As warmer weather takes over here in Virginia, I feel a flutter in my chest and a tickle up my spine as the anticipation builds within me. Though many of my problems and stressors still exist, when the weather is nice, they almost seem out of reach, like I have to squint to catch a glimpse of them on the horizon. I feel more cheerful, and despite my introverted nature, more adventurous and eager to get out and about.
As I walk around my neighborhood, I marvel at the deep blue sky, warm air, and tiny purple flowers popping up with the promise of a fast-approaching spring. Things feel manageable, lighter, and okay. However, a few weeks ago — and pretty much the entirety of the winter season — things were much different.
Even for those without mental health struggles, the winter season can feel vast, gray, and endless. While the colder weather, shorter days, and less intense sun are nature’s ways of reminding us to rest and care for ourselves, they can also lead to seasonal affective disorder and overall feelings of depression. Emma Mitchell is all too familiar with this. In The Wild Remedy: How Nature Mends Us, Mitchell shares her vulnerable diary entries explaining how she works hard to stay afloat during winter months by immersing herself in nature.
When I was diagnosed with depression, severe anxiety, attention-deficit/hyperactivity disorder (ADHD), and post-traumatic stress disorder (PTSD) — which years later evolved into complex PTSD — at fifteen years old, I wanted nothing to do with nature. I holed up in my room, hiding from the world and trying to escape myself, feeling alone, misunderstood, and hopelessly low.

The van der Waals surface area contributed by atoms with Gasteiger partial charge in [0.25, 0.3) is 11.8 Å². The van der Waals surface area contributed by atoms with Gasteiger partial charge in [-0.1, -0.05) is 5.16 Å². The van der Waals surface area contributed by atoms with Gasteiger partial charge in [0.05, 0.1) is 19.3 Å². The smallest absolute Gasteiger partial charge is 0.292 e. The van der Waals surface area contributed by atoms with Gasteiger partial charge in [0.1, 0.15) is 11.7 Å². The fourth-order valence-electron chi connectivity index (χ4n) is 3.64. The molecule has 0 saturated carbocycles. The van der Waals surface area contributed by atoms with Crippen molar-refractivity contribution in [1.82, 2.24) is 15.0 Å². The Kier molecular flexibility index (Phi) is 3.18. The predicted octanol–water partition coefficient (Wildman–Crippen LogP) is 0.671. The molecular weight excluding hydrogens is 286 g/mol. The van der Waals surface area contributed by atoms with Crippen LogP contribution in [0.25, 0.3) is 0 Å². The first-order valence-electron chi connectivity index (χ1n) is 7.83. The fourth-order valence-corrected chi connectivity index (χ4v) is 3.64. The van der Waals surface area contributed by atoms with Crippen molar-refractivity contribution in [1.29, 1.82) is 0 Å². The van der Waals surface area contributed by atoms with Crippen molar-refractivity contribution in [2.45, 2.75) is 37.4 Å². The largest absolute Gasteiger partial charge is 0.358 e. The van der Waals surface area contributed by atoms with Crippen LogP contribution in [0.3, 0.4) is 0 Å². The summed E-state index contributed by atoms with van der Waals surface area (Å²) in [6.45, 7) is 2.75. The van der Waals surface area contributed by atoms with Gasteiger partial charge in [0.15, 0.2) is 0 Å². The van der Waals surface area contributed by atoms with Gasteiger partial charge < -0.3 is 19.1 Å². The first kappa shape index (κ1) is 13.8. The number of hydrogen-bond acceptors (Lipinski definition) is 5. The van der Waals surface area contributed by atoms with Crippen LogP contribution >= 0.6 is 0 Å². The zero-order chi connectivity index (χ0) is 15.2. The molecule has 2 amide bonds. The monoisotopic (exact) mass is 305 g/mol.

Despite the beautiful connection I’d cultivated with our precious Mother Nature at a young age, she didn’t call to me for a long time. Actually, she probably tried, but I certainly couldn’t hear her. My head was far beneath the sand, deep underground, where not even the sunlight dancing through the leaves on the trees could find me.
Getting out of bed, finding my breath, and forcing myself to choke down some food each day took all of the mental and physical energy I had. And going to high school surrounded by peers who not only couldn’t understand, but also judged and teased me, made getting through the day my only realistic goal.